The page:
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Hardwood utilization in New York and New England pulp and paper mills Public Deposited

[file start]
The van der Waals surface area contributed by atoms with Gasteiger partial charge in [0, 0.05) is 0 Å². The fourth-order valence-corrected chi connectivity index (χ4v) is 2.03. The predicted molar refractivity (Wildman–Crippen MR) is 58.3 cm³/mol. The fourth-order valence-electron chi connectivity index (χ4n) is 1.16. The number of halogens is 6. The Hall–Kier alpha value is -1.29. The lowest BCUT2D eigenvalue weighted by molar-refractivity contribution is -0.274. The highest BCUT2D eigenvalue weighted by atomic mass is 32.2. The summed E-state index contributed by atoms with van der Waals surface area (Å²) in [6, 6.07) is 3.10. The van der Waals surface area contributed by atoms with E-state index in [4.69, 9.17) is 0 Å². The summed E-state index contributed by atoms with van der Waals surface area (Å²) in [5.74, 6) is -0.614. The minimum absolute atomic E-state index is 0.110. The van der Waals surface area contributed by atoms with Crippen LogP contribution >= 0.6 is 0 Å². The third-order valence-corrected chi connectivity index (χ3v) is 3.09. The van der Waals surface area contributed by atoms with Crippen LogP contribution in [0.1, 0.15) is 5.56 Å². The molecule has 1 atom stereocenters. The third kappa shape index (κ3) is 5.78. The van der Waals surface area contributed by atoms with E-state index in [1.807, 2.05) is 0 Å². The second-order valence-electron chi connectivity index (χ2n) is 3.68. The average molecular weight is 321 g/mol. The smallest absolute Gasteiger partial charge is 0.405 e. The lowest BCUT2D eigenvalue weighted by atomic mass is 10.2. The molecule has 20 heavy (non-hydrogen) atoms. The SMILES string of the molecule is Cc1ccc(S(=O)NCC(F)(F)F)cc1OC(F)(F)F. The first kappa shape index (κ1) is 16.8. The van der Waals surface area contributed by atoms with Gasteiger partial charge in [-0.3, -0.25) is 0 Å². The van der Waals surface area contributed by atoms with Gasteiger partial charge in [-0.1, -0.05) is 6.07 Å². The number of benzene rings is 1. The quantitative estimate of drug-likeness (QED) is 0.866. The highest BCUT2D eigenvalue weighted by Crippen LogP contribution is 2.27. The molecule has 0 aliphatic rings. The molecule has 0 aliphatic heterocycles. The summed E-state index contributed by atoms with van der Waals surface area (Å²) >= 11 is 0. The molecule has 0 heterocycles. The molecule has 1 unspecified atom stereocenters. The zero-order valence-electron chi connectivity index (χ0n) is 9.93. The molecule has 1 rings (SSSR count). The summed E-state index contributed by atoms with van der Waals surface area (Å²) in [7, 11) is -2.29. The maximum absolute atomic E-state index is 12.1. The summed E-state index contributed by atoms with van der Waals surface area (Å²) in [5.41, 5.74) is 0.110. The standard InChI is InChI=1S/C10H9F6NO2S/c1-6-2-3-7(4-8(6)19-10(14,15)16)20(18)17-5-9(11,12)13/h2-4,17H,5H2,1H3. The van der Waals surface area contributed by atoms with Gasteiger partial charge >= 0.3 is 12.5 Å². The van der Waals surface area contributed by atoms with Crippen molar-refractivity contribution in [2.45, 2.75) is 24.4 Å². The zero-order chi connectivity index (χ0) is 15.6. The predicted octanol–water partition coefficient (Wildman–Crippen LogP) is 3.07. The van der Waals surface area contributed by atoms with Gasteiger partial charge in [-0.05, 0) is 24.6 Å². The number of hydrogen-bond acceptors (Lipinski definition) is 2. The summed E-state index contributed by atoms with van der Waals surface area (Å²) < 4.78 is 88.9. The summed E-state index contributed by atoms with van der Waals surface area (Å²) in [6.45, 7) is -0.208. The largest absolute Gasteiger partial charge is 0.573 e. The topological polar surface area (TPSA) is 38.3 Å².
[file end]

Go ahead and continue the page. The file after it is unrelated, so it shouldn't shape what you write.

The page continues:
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  • Hardwoods, including aspen, comprised 22 percent of the pulpwood. received in the New York and New England States pulp mills in 1944 when war-time conditions fa­vored the use of all available wood. The denser hardwoods alone, however, amounted to only 9 percent of all the pulpwood, and this value is reduced to 7 percent when imports are subtracted. Possibilities for increasing hardwood utilization lie in using domestic instead of imported hardwoods, using a minimum of 10 percent hardwood fiber in present paper grades, constructing new sulfate and semichemical mills for producing strong hardwood pulp for definite uses, and changing certain paper grades to accommodate more hardwood fiber. If all these possibilities were realized, it is estimated that the consumption of domestic short-fibered wood could be increased from 14 to 33 percent on the basis of 1944 data. Although the technology of the use of hardwoods is sufficiently advanced to per­mit major increases in their utilization, research is urgently needed to show how a much better ground-wood pulp can be made, to determine the variables of chemical pulping, and to improve fiber-processing and paper-making procedures.
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